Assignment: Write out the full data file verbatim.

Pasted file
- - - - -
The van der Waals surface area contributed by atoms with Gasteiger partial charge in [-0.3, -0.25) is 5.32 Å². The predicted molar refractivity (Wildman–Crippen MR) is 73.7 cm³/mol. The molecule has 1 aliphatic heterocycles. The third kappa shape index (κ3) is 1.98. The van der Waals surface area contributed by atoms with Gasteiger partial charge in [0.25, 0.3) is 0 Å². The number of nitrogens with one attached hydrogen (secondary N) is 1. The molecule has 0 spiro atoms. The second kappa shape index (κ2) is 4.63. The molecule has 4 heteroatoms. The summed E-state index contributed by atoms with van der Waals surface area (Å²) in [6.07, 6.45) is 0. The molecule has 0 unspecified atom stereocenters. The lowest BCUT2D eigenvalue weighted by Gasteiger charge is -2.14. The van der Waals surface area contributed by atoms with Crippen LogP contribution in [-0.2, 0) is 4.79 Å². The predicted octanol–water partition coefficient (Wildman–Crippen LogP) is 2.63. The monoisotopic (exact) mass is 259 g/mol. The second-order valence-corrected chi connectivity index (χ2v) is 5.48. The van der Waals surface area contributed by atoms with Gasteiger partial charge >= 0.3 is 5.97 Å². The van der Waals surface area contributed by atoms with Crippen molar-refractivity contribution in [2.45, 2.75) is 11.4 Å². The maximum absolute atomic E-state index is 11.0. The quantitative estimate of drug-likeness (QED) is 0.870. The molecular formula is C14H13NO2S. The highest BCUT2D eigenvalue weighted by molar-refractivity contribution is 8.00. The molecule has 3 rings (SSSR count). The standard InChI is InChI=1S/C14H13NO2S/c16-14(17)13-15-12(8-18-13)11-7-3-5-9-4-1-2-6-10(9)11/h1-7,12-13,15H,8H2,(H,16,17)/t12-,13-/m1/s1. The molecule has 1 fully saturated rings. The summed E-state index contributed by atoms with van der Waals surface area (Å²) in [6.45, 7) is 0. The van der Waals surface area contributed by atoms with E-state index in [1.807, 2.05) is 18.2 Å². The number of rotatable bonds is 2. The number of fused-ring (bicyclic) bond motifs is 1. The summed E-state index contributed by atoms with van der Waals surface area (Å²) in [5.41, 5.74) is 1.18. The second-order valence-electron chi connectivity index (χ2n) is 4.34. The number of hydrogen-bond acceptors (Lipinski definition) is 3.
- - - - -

The van der Waals surface area contributed by atoms with Gasteiger partial charge in [-0.3, -0.25) is 5.32 Å². The predicted molar refractivity (Wildman–Crippen MR) is 73.7 cm³/mol. The molecule has 1 aliphatic heterocycles. The third kappa shape index (κ3) is 1.98. The van der Waals surface area contributed by atoms with Gasteiger partial charge in [0.25, 0.3) is 0 Å². The number of nitrogens with one attached hydrogen (secondary N) is 1. The molecule has 0 spiro atoms. The second kappa shape index (κ2) is 4.63. The molecule has 4 heteroatoms. The summed E-state index contributed by atoms with van der Waals surface area (Å²) in [6.07, 6.45) is 0. The molecule has 0 unspecified atom stereocenters. The lowest BCUT2D eigenvalue weighted by Gasteiger charge is -2.14. The van der Waals surface area contributed by atoms with Crippen LogP contribution in [-0.2, 0) is 4.79 Å². The predicted octanol–water partition coefficient (Wildman–Crippen LogP) is 2.63. The monoisotopic (exact) mass is 259 g/mol. The second-order valence-corrected chi connectivity index (χ2v) is 5.48. The van der Waals surface area contributed by atoms with Gasteiger partial charge >= 0.3 is 5.97 Å². The van der Waals surface area contributed by atoms with Crippen molar-refractivity contribution in [2.45, 2.75) is 11.4 Å². The maximum absolute atomic E-state index is 11.0. The quantitative estimate of drug-likeness (QED) is 0.870. The molecular formula is C14H13NO2S. The highest BCUT2D eigenvalue weighted by molar-refractivity contribution is 8.00. The molecule has 3 rings (SSSR count). The standard InChI is InChI=1S/C14H13NO2S/c16-14(17)13-15-12(8-18-13)11-7-3-5-9-4-1-2-6-10(9)11/h1-7,12-13,15H,8H2,(H,16,17)/t12-,13-/m1/s1. The molecule has 1 fully saturated rings. The summed E-state index contributed by atoms with van der Waals surface area (Å²) in [6.45, 7) is 0. The van der Waals surface area contributed by atoms with E-state index in [1.807, 2.05) is 18.2 Å². The number of rotatable bonds is 2. The number of fused-ring (bicyclic) bond motifs is 1. The summed E-state index contributed by atoms with van der Waals surface area (Å²) in [5.41, 5.74) is 1.18. The second-order valence-electron chi connectivity index (χ2n) is 4.34. The number of hydrogen-bond acceptors (Lipinski definition) is 3.